This is the PDF eBook version for Handbook of Medical Textiles by V. T. Bartels
Table of Contents
PART 1 TYPES AND PROPERTIES OF MEDICAL TEXTILES
Modern textiles and biomaterials for healthcare, S Petrulyte and D Petrulis, Kaunas University of Technology, Lithuania. Introduction; The role of textile structures and biomaterials in healthcare; Types of textiles and biomaterials for medical applications; Key properties of medical textile products; Contacting behaviour and transmission phenomena of medical-based textiles; Engineering stability and compactness in medical textile systems; Advanced examples of research and product development; Future of medical textiles and products; Sources of further information and advice; References.
Hi-tech textiles for interactive wound therapies, S Rajendran and S C Anand, University of Bolton, UK. Introduction; Wounds; Wound dressings; Venous leg ulcers and their treatment; Wound dressing structures; Conclusions; References.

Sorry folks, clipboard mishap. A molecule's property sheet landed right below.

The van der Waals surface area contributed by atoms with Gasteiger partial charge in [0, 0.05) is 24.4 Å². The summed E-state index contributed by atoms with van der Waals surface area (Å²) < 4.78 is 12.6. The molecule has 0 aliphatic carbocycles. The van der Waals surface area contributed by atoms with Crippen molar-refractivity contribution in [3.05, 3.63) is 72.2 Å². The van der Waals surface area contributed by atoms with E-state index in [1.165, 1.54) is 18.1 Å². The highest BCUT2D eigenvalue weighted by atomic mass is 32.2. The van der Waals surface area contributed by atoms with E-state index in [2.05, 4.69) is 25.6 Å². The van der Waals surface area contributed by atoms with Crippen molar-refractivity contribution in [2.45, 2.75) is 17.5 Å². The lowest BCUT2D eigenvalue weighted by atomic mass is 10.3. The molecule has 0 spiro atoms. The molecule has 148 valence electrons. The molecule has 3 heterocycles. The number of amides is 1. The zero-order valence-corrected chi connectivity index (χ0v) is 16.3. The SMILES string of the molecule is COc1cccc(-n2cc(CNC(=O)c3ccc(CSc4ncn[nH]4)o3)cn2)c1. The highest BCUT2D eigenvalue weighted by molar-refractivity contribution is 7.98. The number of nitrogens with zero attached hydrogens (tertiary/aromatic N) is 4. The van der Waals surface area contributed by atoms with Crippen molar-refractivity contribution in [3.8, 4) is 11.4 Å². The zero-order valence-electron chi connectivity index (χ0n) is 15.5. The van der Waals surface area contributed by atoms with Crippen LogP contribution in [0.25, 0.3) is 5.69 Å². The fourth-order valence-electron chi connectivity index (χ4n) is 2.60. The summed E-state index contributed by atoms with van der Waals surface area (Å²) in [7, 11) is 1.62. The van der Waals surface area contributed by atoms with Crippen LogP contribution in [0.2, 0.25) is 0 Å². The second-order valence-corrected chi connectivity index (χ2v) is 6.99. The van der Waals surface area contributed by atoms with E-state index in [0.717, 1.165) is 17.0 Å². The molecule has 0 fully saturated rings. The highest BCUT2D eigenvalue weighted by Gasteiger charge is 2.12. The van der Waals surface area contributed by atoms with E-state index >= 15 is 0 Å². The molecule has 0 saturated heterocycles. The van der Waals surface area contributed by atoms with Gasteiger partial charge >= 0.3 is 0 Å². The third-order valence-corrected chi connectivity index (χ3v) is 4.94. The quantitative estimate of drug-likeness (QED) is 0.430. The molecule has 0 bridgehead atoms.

Reusable medical textiles, H M Zins, Howard M Zins Associates LLC, USA. Introduction; The role of reuseable medical textiles: a historical perspective; Advantages of reusable textiles; Types of reusable textiles used for medical applications; Processing procedures; Healthcare costs; Future trends; Conclusions; References.
Nonwoven materials and technologies for medical applications, J R Ajmeri and C Joshi Ajmeri, Sarvajanik College of Engineering and Technology, India. Introduction; Key issues of nonwovens; Main types of nonwovens and technologies for medical applications; Strengths and limitations of nonwoven materials (NMs) for medical applications; Applications of nonwovens in medicine; Future trends; Sources of further information and advice; References.
Textiles for implants and regenerative medicine, M Doser and H Planck, German Institutes for Textile and Fiber Research Denkendorf (DITF), Germany. Introduction; Textiles as implants; Textiles for regenerative medicine; Testing of implants and materials for regenerative medicine; Sources of further information; References.
Textiles with cosmetic effects, R Mathis and A Mehling, Cognis GmbH, Germany. Introduction; Application and release technologies; Functionalities of cosmetotextiles and performance testing; Safety evaluation and other regulatory aspects; Future trends; References.